Saturday, September 09, 2006

If Ike could see us now

The excerpts below are some of what former General and President Dwight D. Eisenhower had to say about past Republican governance. They are from the speech he delivered to the 1964 Republican Convention. He is proud that his party disdains the "expansion of federal influence," the "sinister trend toward paternalism," an "increase in the concentration of power in Washington," and "charging our bills to posterity."

Say, what?

• • •

I am here this evening, first of all, as a citizen of the United States, with primary allegiance to my country; but second, I am here, with great pride, as a Republican. I am dedicated to the purposes of this party; I am jealous of its good name; I am grateful to those among us who represent us all by their discharge of political responsibility. ...

In the last thirty-two years, our political opponents have controlled the executive branch of the Federal Government for twenty-four, and the Congress for twenty-eight. During this period our money was recklessly devalued, with great hardship visited upon much of our citizenry. The expansion of federal influence was made permanent policy, even though its miserable lack of success in the economic arena persisted until the violent demands of war obscured the unhappy failure. The centralizing process even went so far as to include an attempt, by summary executive power, to seize the steel industry. . . .

The sinister trend toward paternalism, which now again grows apace, was interrupted only by the eight-year determination of a Republican administration in the 1950's. That administration . . . insisted that all public responsibilities be carried out, wherever possible, by local and state governments; by the federal government only when necessary. . . . It was an administration which set its face directly for the people and their well-being and directly against any increase in the concentration of power in Washington. . . .

By our insistence upon paying now for what we demand from government today, instead of charging our bills to posterity, we are seeing to it that those who follow us will not one day be working out their lives, paying off gigantic debts run up through our own selfishness and profligacy.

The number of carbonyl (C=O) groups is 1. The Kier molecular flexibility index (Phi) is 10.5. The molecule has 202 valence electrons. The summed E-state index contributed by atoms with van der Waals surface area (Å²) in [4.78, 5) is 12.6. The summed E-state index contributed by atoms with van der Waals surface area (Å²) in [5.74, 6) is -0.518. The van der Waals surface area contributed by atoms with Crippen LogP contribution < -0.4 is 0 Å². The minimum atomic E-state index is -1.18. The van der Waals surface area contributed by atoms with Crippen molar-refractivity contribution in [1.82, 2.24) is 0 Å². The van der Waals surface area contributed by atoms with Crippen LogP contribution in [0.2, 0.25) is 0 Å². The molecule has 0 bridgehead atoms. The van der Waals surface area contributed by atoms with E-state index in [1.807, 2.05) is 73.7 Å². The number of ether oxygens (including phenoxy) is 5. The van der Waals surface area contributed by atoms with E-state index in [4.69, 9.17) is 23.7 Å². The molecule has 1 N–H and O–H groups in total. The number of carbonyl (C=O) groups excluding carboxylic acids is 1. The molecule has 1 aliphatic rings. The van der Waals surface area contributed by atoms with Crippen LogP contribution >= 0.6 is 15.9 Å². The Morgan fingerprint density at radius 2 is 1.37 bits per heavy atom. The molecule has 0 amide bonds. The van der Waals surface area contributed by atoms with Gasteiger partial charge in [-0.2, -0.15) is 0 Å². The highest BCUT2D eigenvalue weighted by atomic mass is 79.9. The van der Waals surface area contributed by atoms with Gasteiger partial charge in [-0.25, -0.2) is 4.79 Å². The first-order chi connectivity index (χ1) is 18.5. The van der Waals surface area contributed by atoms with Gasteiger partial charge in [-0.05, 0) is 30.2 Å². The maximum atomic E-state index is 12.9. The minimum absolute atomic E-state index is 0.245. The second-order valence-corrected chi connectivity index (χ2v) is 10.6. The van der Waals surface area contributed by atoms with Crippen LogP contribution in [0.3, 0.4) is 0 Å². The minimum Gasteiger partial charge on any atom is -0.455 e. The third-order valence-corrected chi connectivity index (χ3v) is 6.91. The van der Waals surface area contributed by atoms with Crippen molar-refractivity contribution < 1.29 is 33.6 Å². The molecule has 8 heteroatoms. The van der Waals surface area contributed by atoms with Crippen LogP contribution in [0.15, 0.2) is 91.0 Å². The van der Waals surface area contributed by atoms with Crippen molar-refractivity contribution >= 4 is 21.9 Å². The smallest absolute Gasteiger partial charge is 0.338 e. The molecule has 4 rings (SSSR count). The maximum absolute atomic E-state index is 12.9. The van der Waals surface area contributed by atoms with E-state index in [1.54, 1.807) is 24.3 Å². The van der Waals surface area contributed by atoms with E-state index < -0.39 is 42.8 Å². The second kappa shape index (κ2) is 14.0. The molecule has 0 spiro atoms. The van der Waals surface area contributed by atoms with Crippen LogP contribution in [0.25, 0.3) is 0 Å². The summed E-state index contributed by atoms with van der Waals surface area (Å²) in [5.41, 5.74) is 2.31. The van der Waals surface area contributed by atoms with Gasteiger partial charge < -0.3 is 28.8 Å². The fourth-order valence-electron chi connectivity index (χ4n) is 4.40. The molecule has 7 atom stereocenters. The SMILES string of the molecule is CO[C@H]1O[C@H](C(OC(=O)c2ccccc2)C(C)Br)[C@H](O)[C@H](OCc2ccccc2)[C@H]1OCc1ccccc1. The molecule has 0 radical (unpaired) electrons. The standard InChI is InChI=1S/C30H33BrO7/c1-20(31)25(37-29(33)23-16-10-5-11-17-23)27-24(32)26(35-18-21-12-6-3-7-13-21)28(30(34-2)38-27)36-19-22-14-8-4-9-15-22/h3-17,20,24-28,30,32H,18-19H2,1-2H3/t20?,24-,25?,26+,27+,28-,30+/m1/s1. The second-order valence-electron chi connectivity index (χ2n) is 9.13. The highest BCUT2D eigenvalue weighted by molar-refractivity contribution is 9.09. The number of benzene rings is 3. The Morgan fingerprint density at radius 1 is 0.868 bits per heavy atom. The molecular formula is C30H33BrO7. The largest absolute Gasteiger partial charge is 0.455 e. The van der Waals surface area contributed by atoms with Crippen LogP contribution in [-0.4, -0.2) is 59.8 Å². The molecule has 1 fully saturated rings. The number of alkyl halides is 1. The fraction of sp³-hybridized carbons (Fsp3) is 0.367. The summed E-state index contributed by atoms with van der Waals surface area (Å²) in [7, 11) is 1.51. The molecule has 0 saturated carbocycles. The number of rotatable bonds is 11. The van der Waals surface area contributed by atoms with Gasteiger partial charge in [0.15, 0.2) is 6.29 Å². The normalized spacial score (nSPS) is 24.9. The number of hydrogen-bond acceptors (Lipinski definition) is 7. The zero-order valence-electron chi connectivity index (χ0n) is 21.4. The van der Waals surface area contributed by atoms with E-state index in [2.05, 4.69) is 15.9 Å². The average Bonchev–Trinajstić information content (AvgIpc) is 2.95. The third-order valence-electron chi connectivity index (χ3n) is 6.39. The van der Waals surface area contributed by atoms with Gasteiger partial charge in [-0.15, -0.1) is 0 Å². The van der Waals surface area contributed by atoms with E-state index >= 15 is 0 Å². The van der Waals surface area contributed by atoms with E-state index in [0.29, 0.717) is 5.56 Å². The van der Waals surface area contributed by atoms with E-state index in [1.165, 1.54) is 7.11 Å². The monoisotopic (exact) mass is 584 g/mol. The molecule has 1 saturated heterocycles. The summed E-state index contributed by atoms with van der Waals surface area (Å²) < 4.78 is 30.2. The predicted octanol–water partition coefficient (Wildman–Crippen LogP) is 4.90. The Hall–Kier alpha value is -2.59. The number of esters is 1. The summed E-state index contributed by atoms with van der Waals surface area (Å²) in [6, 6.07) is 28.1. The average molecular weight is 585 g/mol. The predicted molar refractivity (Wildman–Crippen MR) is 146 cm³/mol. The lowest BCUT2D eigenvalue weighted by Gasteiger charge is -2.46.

This concern for the future is in keeping with Republican conviction and American tradition. America is here, not just for a day or a century. In the Constitution we read, as the purpose of our inspired founders, "To secure the blessings of liberty to ourselves and to our posterity." Any political party that counsels us to ignore the needs of tomorrow, so that, on deficit spending, we may live today in comfort and ease, is false to America's true meaning and to her destiny. Our policy of sound conduct of fiscal affairs is simply proof of our concern for all Americans, both now and in the future.

A couple of more gems from the General:

"If all that Americans want is security, they can go to prison. They’ll have enough to eat, a bed and a roof over their heads. But if an American wants to preserve his dignity and his equality as a human being, he must not bow his neck to any dictatorial government."
-- Speech to luncheon clubs, Galveston, Texas, December 8, 1949, when he was president of Columbia University.

"I hate war as only a soldier who has lived it can, only as one who has seen its brutality, its stupidity. War settles nothing."
-- Speech in Ottawa, Canada, January 10, 1946.

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